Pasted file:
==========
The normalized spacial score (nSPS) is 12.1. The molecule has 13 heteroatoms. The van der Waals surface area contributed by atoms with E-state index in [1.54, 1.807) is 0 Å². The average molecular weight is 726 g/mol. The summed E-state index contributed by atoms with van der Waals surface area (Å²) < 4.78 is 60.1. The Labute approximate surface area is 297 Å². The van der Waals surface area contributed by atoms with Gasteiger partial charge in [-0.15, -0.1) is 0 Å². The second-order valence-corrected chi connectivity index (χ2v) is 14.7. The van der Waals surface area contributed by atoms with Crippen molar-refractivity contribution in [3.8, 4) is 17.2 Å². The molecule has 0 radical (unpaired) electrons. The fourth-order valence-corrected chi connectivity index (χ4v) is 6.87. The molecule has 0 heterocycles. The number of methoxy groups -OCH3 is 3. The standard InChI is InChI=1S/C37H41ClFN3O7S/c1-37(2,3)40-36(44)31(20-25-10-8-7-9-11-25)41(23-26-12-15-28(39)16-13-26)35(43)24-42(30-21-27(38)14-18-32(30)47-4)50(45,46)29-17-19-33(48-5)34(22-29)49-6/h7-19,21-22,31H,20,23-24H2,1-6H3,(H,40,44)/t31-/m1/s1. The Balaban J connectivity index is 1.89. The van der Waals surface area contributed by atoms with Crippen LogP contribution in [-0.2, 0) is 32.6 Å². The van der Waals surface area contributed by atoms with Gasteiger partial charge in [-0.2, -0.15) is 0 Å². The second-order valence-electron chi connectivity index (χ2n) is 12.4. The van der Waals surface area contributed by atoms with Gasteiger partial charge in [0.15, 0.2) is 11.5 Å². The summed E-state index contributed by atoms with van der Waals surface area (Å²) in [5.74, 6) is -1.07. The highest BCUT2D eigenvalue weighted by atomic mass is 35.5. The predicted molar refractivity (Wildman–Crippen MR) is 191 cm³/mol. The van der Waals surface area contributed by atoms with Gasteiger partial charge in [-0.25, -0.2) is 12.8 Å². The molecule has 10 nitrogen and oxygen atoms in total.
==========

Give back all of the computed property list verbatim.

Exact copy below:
The normalized spacial score (nSPS) is 12.1. The molecule has 13 heteroatoms. The van der Waals surface area contributed by atoms with E-state index in [1.54, 1.807) is 0 Å². The average molecular weight is 726 g/mol. The summed E-state index contributed by atoms with van der Waals surface area (Å²) < 4.78 is 60.1. The Labute approximate surface area is 297 Å². The van der Waals surface area contributed by atoms with Gasteiger partial charge in [-0.15, -0.1) is 0 Å². The second-order valence-corrected chi connectivity index (χ2v) is 14.7. The van der Waals surface area contributed by atoms with Crippen molar-refractivity contribution in [3.8, 4) is 17.2 Å². The molecule has 0 radical (unpaired) electrons. The fourth-order valence-corrected chi connectivity index (χ4v) is 6.87. The molecule has 0 heterocycles. The number of methoxy groups -OCH3 is 3. The standard InChI is InChI=1S/C37H41ClFN3O7S/c1-37(2,3)40-36(44)31(20-25-10-8-7-9-11-25)41(23-26-12-15-28(39)16-13-26)35(43)24-42(30-21-27(38)14-18-32(30)47-4)50(45,46)29-17-19-33(48-5)34(22-29)49-6/h7-19,21-22,31H,20,23-24H2,1-6H3,(H,40,44)/t31-/m1/s1. The Balaban J connectivity index is 1.89. The van der Waals surface area contributed by atoms with Crippen LogP contribution in [-0.2, 0) is 32.6 Å². The van der Waals surface area contributed by atoms with Gasteiger partial charge in [-0.2, -0.15) is 0 Å². The second-order valence-electron chi connectivity index (χ2n) is 12.4. The van der Waals surface area contributed by atoms with Gasteiger partial charge in [0.15, 0.2) is 11.5 Å². The summed E-state index contributed by atoms with van der Waals surface area (Å²) in [5.74, 6) is -1.07. The highest BCUT2D eigenvalue weighted by atomic mass is 35.5. The predicted molar refractivity (Wildman–Crippen MR) is 191 cm³/mol. The van der Waals surface area contributed by atoms with Gasteiger partial charge in [-0.25, -0.2) is 12.8 Å². The molecule has 10 nitrogen and oxygen atoms in total.